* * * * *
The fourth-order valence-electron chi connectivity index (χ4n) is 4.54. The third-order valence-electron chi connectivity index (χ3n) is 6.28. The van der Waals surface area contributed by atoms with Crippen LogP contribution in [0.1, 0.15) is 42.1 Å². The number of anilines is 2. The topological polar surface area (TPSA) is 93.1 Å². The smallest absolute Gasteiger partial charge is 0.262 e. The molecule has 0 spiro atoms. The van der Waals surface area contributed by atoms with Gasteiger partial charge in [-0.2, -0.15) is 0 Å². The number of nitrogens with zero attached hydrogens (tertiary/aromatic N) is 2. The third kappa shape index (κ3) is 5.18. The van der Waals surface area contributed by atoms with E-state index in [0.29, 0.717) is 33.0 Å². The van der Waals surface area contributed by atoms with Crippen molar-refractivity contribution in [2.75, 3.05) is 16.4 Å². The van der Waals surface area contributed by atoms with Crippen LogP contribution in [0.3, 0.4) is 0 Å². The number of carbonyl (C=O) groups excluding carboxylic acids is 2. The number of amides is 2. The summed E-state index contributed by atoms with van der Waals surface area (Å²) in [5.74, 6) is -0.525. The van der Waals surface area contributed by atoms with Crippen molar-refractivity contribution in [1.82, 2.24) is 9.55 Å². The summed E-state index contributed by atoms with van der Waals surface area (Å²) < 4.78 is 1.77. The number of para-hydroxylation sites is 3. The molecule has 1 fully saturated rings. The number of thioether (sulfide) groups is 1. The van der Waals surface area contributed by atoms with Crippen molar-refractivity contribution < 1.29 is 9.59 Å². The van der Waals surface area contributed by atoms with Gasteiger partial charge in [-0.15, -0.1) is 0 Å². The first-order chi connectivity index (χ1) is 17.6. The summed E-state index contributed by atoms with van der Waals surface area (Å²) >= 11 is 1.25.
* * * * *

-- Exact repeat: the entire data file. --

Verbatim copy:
The fourth-order valence-electron chi connectivity index (χ4n) is 4.54. The third-order valence-electron chi connectivity index (χ3n) is 6.28. The van der Waals surface area contributed by atoms with Crippen LogP contribution in [0.1, 0.15) is 42.1 Å². The number of anilines is 2. The topological polar surface area (TPSA) is 93.1 Å². The smallest absolute Gasteiger partial charge is 0.262 e. The molecule has 0 spiro atoms. The van der Waals surface area contributed by atoms with Gasteiger partial charge in [-0.2, -0.15) is 0 Å². The number of nitrogens with zero attached hydrogens (tertiary/aromatic N) is 2. The third kappa shape index (κ3) is 5.18. The van der Waals surface area contributed by atoms with E-state index in [0.29, 0.717) is 33.0 Å². The van der Waals surface area contributed by atoms with Crippen molar-refractivity contribution in [2.75, 3.05) is 16.4 Å². The van der Waals surface area contributed by atoms with Crippen LogP contribution in [0.3, 0.4) is 0 Å². The number of carbonyl (C=O) groups excluding carboxylic acids is 2. The number of amides is 2. The summed E-state index contributed by atoms with van der Waals surface area (Å²) in [5.74, 6) is -0.525. The van der Waals surface area contributed by atoms with Crippen molar-refractivity contribution in [1.82, 2.24) is 9.55 Å². The summed E-state index contributed by atoms with van der Waals surface area (Å²) < 4.78 is 1.77. The number of para-hydroxylation sites is 3. The molecule has 1 fully saturated rings. The number of thioether (sulfide) groups is 1. The van der Waals surface area contributed by atoms with Crippen molar-refractivity contribution < 1.29 is 9.59 Å². The van der Waals surface area contributed by atoms with Gasteiger partial charge in [-0.15, -0.1) is 0 Å². The first-order chi connectivity index (χ1) is 17.6. The summed E-state index contributed by atoms with van der Waals surface area (Å²) >= 11 is 1.25.